The Ministry of Defence (MoD) has denied that it is glamorising war to attract children as young as eight to a career in the Armed Forces in an effort to hit its recruitment targets.
A critical new report, Informed Choice? Armed Forces and Recruitment Practice in the UK, found that the pool of potential new recruits was shrinking, with the MoD spreading its net to target young children and teenagers.
Efforts are intensifying and diversifying to include social networking sites, and while children are being told of the potential benefits of a career in the forces, the risks are often omitted, the report warned.
David Gee, an independent researcher and author of the report, told Personnel Today that recruitment literature for Army careers was misleading as it often glossed over the difficult shift from civilian to military life, the ethical aspects of killing, risks to physical and mental health, the legal obligations of enlisting, and the right of conscientious objection.
“Military roles are promoted as glamorous and exciting. And battle is likened to an enjoyable game, which appeals to the young,” he said.
The UK Armed Forces suffered a steady decline in staff numbers during 2007. Statistics from the Defence Analytical Services Agency showed the forces to be at 96.8% of full-time trained strength in June last year, down from 97.1% in January.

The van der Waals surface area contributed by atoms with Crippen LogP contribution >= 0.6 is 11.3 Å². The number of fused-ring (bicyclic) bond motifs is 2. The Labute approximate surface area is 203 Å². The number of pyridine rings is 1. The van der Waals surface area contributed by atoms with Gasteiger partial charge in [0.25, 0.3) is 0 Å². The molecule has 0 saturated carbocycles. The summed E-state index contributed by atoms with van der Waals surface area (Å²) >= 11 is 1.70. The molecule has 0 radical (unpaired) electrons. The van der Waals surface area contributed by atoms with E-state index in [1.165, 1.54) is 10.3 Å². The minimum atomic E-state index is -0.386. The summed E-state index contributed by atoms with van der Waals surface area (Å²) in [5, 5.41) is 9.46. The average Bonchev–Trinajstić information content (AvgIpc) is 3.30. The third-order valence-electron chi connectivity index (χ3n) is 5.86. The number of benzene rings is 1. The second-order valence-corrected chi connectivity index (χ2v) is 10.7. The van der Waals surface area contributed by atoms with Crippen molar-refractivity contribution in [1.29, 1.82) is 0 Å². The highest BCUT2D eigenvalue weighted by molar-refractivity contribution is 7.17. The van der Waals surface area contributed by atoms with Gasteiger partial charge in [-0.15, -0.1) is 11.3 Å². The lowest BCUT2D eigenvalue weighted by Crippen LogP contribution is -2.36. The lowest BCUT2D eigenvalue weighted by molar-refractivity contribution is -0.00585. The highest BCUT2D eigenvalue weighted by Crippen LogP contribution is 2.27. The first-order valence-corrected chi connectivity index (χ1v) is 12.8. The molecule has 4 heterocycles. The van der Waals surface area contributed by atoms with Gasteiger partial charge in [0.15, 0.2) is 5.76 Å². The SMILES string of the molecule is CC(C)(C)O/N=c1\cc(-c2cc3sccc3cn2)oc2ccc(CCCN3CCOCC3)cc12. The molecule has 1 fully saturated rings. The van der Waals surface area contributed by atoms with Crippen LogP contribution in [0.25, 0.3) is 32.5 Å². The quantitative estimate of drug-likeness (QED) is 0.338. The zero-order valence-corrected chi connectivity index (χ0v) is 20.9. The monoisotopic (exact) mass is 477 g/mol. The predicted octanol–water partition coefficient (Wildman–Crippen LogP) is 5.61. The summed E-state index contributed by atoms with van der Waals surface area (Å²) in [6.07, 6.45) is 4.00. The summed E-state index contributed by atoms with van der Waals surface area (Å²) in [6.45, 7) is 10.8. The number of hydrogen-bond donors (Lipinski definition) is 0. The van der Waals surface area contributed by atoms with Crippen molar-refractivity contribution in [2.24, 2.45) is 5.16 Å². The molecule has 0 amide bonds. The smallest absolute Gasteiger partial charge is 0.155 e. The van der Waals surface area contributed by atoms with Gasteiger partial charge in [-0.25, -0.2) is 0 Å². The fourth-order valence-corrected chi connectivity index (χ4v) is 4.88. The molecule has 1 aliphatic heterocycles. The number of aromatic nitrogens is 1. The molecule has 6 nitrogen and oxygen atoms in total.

A number of new initiatives have been launched by the MoD to tackle recruitment problems, including raising the maximum age at which people can join the Army, and changing Navy job titles.
MoD websites, including Camouflage and Altitude (a site targeting eight to 18-year-olds) use words and images appealing to young people.
The official sites are being heavily marketed on other teenager-focused websites, Gee said. Free software, screensavers and games are offered with opportunities to ‘fire a tank online’, which is completely different from sitting in a tank in a war zone in Afghanistan, he added.
The report called for a charter that would provide fair, balanced and accurate information. “The experience of warfare can be difficult and many young recruits are left dissatisfied with their military careers as a result,” said Gee.
A spokesman for the MoD said the forces did not target people aged under 18.
“Service careers must compete with other potential employers in a competitive environment and have the opportunity to recruit people when they are legally able to leave school. The recruiting process is designed to protect the interests of the applicants at every stage, regardless of age,” the spokesman said.
- In 2007, 48% of all soldiers found Army life to be worse than expected, with only 20% thinking it was better.
- Official figures show that 20% of soldiers want to leave the Army at the earliest opportunity.
- More than £2bn is invested annually in training. Most of this is used to train about 20,000 new recruits who replace those who leave each year.